The Plastic Spender: Why Credit Card Debt Isn’t All Bad

The Plastic Spender: Why Credit Card Debt Isn’t All Bad

Is there anything worse than being in the red? Debt of any kind is something most of us try to avoid, yet it is unavoidable at the same time. So, we continue with life, trying as hard as possible to eradicate the debt before it bites us on the backside. But, in the fight to clear our finances, we lose track of one thing: debt isn’t the end. Yes, you heard that right, a credit card balance doesn’t have to instill panic. Do you want to know why? Take a look below to find out…

Credit Can Be Used Positively

Let’s face it – there are some things most of us can’t afford. Take a new business as an example. If anyone one of us wanted to create a company, the finance would be a sticking point. After all, most people don’t have tens of thousands of dollars under their mattress. A credit card, however, is a quick and accessible form of finance which is available to a wide range of people. If we were to use the money for this purpose, the debt wouldn’t be as great for two reasons. Firstly, it helps us achieve our dreams, and secondly, it may pay off tenfold in the future.

Boosts Credit RatingBoosts Credit Rating

There is a myth that credit card debt only makes a person’s credit score worse. However, the reality is far different. As long as we pay off the minimum amount each month, there is no adverse effect. In fact, it helps people like you and I to build up a solid score. There are caveats, such as not exceeding the card limit as they calculate the ranking through the credit utilization rate. But, if we can avoid these pitfalls, the debt works in our favor in this sense.


A mortgage or a car loan is a debt which carries a security. In layman’s terms, it means that the lender can take the asset should the person default. For obvious reasons, there is a lot of risk in going down this path. Credit card debt in arrears is different because it is a personal loan and doesn’t follow the same rules. Sure, some facets make it dangerous, such as the rate of interest. But, there is no need to lose anything valuable should the loan go bump in the night. In fact, filing for bankruptcy will clear the balance forever.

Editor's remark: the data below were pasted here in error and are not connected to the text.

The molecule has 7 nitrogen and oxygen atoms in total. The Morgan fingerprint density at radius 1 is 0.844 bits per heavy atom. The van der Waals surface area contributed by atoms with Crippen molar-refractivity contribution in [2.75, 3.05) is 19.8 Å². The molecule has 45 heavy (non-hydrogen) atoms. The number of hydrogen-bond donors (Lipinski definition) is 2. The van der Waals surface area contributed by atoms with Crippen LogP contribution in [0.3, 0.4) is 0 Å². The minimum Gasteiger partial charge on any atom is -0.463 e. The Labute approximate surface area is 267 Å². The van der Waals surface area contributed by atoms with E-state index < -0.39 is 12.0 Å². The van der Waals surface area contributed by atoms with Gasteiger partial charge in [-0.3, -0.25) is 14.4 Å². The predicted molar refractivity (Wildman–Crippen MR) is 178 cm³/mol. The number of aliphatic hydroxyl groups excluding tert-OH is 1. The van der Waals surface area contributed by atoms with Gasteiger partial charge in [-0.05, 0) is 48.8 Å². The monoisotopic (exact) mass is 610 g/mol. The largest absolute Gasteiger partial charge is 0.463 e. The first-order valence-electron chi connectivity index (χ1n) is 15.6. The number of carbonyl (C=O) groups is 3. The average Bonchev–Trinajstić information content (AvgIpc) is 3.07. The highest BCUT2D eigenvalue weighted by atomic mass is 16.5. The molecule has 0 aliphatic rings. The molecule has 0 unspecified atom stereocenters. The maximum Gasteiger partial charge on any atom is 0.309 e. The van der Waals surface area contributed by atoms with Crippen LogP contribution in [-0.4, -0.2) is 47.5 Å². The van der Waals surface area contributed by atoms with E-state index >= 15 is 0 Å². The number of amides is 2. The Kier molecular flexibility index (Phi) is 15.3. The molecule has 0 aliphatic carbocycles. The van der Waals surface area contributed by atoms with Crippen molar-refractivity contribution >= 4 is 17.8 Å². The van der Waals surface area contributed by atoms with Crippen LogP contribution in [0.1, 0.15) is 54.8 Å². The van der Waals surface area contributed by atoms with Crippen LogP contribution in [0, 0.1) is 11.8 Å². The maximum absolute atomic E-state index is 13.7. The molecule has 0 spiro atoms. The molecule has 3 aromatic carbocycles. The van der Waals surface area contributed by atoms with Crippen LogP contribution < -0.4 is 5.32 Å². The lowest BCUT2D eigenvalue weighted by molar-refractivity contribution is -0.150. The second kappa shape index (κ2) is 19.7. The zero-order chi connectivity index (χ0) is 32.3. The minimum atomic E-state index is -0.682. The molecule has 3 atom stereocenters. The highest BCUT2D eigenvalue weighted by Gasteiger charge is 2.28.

Even when the favorable terms of a credit card run out, there is always another option. It is known as transferring the balance, and people exploit it on a daily basis. Quite simply, rival companies allow us to apply for another card and take the existing debt. Although it sounds self-perpetuating, it’s a savvy way to avoid fees, penalties, and interest. As long we understand how to use a credit card effectively, there is no need to be scared of the potential risks.

Ask and You Shall Receive…

The team at published a study called Credit Card Rates and Fees and how it hurts to not ask. They conducted a survey of Americans who have at least one credit card about interactions they’ve initiated with credit card issuers. Here are some of their key findings:

  • Only 25% of credit card holders have asked for a lower Annual Percentage Rate (APR) on one of their credit cards
  • 60% have never called to have a late fee waived
  • Only 40% of credit card users have asked for a higher credit limit on one of their existing cards

This, despite the relatively high success rates for customers who asked for changes in their credit card terms:

  • 64% of those who asked for a lower interest rate reported receiving a lower APR. On average, the reported rate reduction was by 5.5%!
  • 89% of users who asked got at least one late fee reversed
  • 64% of those who asked for a higher credit limit received one. On average, they reported being extended $2,059 in additional credit.

The obvious takeaway from the report is that credit card companies are usually willing to give their consumers a better deal…but you have to ask!

Photo Courtesy of Hloom via flickr / CC BY-SA, 401(K) 2013.

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